Subverting the Bill of Rights: Clinton's war on UNITA

By Cliff Kincaid
web posted March 12, 2001

In a huge and largely unknown scandal leftover from the Clinton years, then-President Bill Clinton used a series of executive orders to close down support for the National Union for the Total Independence of Angola (UNITA), including the operations of its representative in the US, whose only purpose was to provide information to the American people about the struggle in that African Country. UNITA and its leader, Dr. Jonas Savimbi, who was hailed as a freedom fighter by former President Reagan, are still fighting the corrupt communist Angolan regime.

UNITA President Jonas Malheiro Savimbi, in Bailundo, Angola, January 7, 2000
UNITA President Jonas Savimbi, in Bailundo, Angola, January 7, 2000

Under one of the orders, the Center For Democracy in Angola (CEDA), an educational organization established under the U.S. law, was dismantled in December 1997. Treasury police from the Office of Foreign Assets Control said UNITA representatives could not even pay for a web server to maintain an Internet site or operate telephones. All CEDA staffers, including some Americans, lost their jobs, and CEDA representatives who were not U.S. citizens were threatened with expulsion.

In one of its final releases, which has disappeared from the Internet, CEDA stated, "It seems incongruous that the President has decided to close the offices of CEDA at the same time he has authorized the reopening of the Palestine Liberation Organization's office in Washington, DC." Indeed, Clinton did so on December 5, 1997, when he issued a "presidential determination" waiving provisions of the Anti-Terrorism Act of1987 as they relate to the PLO.

Clinton claimed to be using executive powers to enforce United Nations sanctions that had been imposed on UNITA and passed in resolutions, by the UN Security Council. But the UN sanctions were themselves unprecedented, representing the first time the world organization had imposed such measures on a political party rather than a nation-state.

These executive orders were under the International Emergency Economic Powers Act (IEEPA), one of two laws passed in the mid-1970s by a liberal Congress to curtail the perceived abuse of executive powers by a Republican president. The IEEPA and the National emergencies Act were designed to cancel previous states of national emergency and regulate the process of declaring and ending them. Recognizing that such declarations, in the face of "unusual and extraordinary" threats, enable the president to claim vast powers over civilian activities, Congress wanted to make it difficult for them to be imposed. But such declarations continued and were abused to an unprecedented degree by Clinton.

The actions against UNITA and CEDA have to be understood in context. After taking office, Clinton quickly recognized the communist government of Angola and proceeded to implement various policies designed to destroy UNITA and enable the Communist regime to consolidate control of the entire country. On September 26, 1993, by Executive Order 12865, Clinton initiated sanctions against UNITA, insisting he was carrying out "international obligations." A follow-up E.O., 13069, issued on December 12,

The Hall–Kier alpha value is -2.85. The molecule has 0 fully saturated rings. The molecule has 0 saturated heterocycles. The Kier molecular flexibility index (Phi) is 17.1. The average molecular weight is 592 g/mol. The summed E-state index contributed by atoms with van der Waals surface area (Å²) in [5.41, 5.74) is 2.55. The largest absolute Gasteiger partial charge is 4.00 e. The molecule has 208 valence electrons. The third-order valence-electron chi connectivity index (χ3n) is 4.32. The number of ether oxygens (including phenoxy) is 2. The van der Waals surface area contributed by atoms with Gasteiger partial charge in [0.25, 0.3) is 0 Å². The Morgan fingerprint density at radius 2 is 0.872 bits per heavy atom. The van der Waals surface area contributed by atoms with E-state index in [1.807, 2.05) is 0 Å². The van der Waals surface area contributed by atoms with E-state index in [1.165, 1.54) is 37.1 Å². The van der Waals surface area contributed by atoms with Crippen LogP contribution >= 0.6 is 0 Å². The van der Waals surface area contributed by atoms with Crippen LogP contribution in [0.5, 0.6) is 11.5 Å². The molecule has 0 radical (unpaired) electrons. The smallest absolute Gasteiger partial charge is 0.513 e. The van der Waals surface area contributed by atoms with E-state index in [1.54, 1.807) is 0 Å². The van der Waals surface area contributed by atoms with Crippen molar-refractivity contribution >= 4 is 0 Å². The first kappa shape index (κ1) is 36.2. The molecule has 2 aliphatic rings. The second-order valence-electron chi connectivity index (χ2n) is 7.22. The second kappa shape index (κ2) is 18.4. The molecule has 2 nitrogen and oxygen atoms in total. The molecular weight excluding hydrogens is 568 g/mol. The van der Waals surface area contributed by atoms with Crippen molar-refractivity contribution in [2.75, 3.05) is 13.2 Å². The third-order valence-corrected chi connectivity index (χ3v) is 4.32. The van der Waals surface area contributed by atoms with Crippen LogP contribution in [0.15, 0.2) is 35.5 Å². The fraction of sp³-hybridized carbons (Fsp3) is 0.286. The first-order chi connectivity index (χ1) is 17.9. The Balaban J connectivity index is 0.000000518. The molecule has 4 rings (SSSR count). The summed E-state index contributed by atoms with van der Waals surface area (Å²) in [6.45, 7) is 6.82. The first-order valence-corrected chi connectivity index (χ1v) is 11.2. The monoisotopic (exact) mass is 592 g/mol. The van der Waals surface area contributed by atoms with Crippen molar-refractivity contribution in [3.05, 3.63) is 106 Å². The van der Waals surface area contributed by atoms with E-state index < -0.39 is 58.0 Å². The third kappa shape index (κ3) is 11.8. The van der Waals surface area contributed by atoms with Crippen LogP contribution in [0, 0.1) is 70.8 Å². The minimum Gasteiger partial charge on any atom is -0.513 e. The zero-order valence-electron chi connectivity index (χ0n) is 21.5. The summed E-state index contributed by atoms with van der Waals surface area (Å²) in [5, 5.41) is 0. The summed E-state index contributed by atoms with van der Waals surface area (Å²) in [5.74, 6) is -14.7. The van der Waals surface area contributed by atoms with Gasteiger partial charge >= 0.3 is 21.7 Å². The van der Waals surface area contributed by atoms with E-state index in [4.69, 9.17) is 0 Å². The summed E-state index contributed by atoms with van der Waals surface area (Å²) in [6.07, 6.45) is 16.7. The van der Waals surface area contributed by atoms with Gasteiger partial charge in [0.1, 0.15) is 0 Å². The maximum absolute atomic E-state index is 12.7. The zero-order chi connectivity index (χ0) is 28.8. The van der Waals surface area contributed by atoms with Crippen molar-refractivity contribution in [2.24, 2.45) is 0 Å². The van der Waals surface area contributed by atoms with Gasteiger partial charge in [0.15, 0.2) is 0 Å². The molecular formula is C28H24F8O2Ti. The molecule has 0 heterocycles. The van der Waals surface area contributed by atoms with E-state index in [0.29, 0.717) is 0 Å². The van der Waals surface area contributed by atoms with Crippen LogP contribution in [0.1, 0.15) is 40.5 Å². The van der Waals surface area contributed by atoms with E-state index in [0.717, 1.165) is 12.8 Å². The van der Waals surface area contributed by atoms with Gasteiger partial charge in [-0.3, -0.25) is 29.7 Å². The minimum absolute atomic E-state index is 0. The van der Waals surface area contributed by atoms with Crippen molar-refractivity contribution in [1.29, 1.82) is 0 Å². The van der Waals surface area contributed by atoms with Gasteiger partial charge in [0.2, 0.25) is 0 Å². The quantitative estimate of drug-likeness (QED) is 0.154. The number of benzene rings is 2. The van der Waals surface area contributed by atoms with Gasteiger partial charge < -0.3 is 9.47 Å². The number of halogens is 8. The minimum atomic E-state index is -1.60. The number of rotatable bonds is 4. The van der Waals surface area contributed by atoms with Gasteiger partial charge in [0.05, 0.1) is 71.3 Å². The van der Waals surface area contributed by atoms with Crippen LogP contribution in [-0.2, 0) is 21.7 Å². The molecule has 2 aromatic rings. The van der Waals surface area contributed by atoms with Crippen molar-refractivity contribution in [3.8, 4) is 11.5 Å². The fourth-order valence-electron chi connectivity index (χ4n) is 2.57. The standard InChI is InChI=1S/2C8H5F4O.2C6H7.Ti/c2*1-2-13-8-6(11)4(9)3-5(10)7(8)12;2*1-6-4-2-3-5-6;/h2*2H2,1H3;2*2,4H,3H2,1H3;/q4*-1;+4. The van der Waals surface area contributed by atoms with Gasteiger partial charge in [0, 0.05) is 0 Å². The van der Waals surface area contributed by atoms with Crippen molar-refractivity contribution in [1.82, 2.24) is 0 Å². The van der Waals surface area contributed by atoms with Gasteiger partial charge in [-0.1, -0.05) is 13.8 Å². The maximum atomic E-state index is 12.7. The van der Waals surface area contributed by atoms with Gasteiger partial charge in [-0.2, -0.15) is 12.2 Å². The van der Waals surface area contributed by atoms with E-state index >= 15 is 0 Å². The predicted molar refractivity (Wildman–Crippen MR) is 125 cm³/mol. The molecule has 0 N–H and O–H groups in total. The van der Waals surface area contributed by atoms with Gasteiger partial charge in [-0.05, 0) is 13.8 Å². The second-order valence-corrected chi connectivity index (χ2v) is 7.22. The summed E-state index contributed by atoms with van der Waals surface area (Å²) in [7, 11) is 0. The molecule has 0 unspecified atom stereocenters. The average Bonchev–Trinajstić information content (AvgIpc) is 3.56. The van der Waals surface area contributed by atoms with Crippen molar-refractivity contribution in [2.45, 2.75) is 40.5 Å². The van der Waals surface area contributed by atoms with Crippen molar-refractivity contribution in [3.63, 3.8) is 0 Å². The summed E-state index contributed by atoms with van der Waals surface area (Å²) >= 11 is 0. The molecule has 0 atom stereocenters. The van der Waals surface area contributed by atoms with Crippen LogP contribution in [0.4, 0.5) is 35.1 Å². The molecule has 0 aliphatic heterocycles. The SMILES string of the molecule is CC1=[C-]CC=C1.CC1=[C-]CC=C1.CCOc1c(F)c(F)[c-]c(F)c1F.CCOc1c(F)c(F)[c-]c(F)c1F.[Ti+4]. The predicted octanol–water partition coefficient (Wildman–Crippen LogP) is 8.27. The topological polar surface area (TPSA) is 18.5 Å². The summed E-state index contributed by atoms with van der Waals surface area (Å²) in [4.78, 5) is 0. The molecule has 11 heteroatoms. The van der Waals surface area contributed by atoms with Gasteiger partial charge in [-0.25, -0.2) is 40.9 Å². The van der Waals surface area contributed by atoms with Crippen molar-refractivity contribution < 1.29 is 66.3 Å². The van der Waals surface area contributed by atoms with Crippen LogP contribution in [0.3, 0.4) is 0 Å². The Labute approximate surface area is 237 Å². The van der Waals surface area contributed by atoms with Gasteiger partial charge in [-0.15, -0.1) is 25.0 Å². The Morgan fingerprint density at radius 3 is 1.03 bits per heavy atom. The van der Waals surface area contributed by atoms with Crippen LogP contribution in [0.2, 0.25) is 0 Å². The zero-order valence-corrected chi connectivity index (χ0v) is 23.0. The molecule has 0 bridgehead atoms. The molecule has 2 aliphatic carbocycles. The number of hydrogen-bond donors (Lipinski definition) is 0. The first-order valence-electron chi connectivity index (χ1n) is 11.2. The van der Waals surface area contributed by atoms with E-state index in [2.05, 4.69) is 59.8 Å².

1997, was a "response" to U.N. Security Council Resolutions 1127 of August 28, 1997, and 1130 of September 29,1997. On August 18, 1998, Clinton signed Executive Order 13098, additional sanctions on UNITA "in accordance with U.N. Security Council Resolutions 1173 of June 12, 1998, and 1176 of June 24, 1998."

CEDA commented, "the application of the provisions of the executive order [which targeted CEDA] violated substantive and procedural laws established in federal statues and the U.S. Constitution. While CEDA recognizes that the U.S. Constitution gives the president broad authority in the field of foreign affaires, his action here affects individuals and property located wholly within the United States. By issuing this executive order, not only is the president curtailing domestic freedoms, but the actions called for in the United Nations Security Council Resolution 1127 are directly contrary to the core domestic freedom secured by the U.S. Constitution and the Bill of Rights..."Nevertheless, Clinton's executive orders against UNITA and CEDA were not effectively challenged by Congress, And "civil liberties" groups didn't utter a peep of protest.

Any president can continue to use the same kind of executive power to close down domestic organizations that here the U.N. defines as somehow affiliated with foreign political parties or groups. Americans could find themselves out of their jobs and the financial assets of their employers acquired or frozen by the federal government.

The new administration should revoke these dictatorial Clinton-era executive orders and permit supporters of UNITA to resume their lawful activities in the U.S. The American people are entitled to a full and open debate about U.S. policy in Africa, especially in Angola. The U.N. should not dictate who can enjoy first amendment rights in the U.S.

Cliff Kincaid is president of America's Survival, a public policy group.

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